On September 24th, the PRM Community held its first ever Hispanic Heritage Celebration and Movie Night! Thank you to Laura Hershberger and Alma Garces for sharing their families heritage, stories, games, candy and language! A beautiful orange glow from the sunset flooded everywhere while Alma shared with everyone the story and history of el Día de los Muertos, the Hispanic holiday, the Day of the Dead. On a table you could find the fruits, candles, candies and pictures that families display on an ofrenda on Dia de los Muertos. She brought the very special Mexican bread that is made all the way from Mexico for the dead, called pan de ánimas (spirit bread). On Dia de los Muertos, it is believed that the bridge from the spirit world to the real world opens and family members are guided by flowers and ofrendas to celebrate and be with family again. A Foosball table kept kids busy and excited winning special candy. The kids loved playing and learning Spanish words from the Mexican bingo game called Loteria. Hung over the displays and games were the colorful flags from the countries where Hispanic American’s ancestors are from, Spain, Mexico, the Caribbean and Central and South America. The cool evening was warmed by Community Happens Here, who came to serve and give out free coffee, tea, hot chocolate and hot cider. Thank you to RuthAnne Wolfe! The celebration ended with watching a movie together with free popcorn and water. Families gathered on blankets and chairs while children sat captivated while others took breaks rolling down the hill clad in their pajamas or PRM spiritwear from the school day. The gift of bringing the community together to celebrate Hispanic Heritage was to learn, to connect, to celebrate with joy and to hope – a wonderful gift from the celebration of the Dia de los Muertos – to hope and remember our loved ones who are no longer in the physical world. Thank you to everyone who joined us and to all the volunteers who made it possible!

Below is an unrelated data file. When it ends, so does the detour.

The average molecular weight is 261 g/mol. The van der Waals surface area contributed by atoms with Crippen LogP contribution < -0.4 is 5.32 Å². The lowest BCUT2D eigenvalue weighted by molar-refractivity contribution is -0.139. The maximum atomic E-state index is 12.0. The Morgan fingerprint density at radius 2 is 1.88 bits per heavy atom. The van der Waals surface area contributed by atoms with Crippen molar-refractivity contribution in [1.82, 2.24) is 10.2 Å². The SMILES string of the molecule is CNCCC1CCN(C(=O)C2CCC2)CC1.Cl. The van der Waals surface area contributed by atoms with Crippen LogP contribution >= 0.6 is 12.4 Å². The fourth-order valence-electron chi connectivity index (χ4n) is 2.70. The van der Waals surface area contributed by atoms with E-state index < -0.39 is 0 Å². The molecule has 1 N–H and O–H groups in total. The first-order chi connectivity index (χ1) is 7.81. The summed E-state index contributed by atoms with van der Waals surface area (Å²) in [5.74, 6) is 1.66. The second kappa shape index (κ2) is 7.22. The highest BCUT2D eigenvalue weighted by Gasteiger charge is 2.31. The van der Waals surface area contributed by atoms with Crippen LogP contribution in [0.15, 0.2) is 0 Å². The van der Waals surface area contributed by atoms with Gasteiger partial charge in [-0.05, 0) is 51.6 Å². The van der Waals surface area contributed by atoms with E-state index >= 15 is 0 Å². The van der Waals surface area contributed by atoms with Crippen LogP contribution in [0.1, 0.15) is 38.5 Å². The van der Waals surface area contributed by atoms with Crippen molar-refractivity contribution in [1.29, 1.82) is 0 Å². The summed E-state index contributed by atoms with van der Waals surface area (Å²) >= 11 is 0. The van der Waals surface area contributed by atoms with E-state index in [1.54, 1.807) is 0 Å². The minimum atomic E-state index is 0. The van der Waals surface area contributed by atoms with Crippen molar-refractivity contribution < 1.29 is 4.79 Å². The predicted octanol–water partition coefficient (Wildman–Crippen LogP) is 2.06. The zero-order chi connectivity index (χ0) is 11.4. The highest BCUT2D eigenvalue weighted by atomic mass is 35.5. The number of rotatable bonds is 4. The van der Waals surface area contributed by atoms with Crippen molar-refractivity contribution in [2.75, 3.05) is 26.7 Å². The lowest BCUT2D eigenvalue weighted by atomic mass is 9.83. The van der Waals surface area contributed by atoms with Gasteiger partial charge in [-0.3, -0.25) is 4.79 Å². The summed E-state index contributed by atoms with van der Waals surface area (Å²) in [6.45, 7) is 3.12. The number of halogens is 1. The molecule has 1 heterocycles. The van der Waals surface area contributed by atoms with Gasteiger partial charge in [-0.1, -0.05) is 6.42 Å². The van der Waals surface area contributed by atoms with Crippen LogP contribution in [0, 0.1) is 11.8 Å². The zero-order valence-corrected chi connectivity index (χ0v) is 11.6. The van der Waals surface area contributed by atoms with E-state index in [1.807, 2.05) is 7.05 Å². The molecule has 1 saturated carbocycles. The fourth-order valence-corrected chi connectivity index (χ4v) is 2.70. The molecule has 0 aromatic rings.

“Each year, Americans observe National Hispanic Heritage Month from September 15 to October 15, by celebrating the histories, cultures and contributions of American citizens whose ancestors came from Spain, Mexico, the Caribbean and Central and South America.
The observation started in 1968 as Hispanic Heritage Week under President Lyndon Johnson and was expanded by President Ronald Reagan in 1988 to cover a 30-day period starting on September 15 and ending on October 15. It was enacted into law on August 17, 1988, on the approval of Public Law 100-402.
The day of September 15 is significant because it is the anniversary of independence for Latin American countries Costa Rica, El Salvador, Guatemala, Honduras and Nicaragua. In addition, Mexico and Chile celebrate their independence days on September 16 and September18, respectively. Also, Columbus Day or Día de la Raza, which is October 12, falls within this 30 day period.”
~ from the website listed below that was created in collaboration from the Library of Congress and the National Endowment for the Humanities, National Gallery of Art, National Park Service, Smithsonian Institution, United States Holocaust Memorial Museum and U.S. National Archives and Records Administration. https://www.hispanicheritagemonth.gov/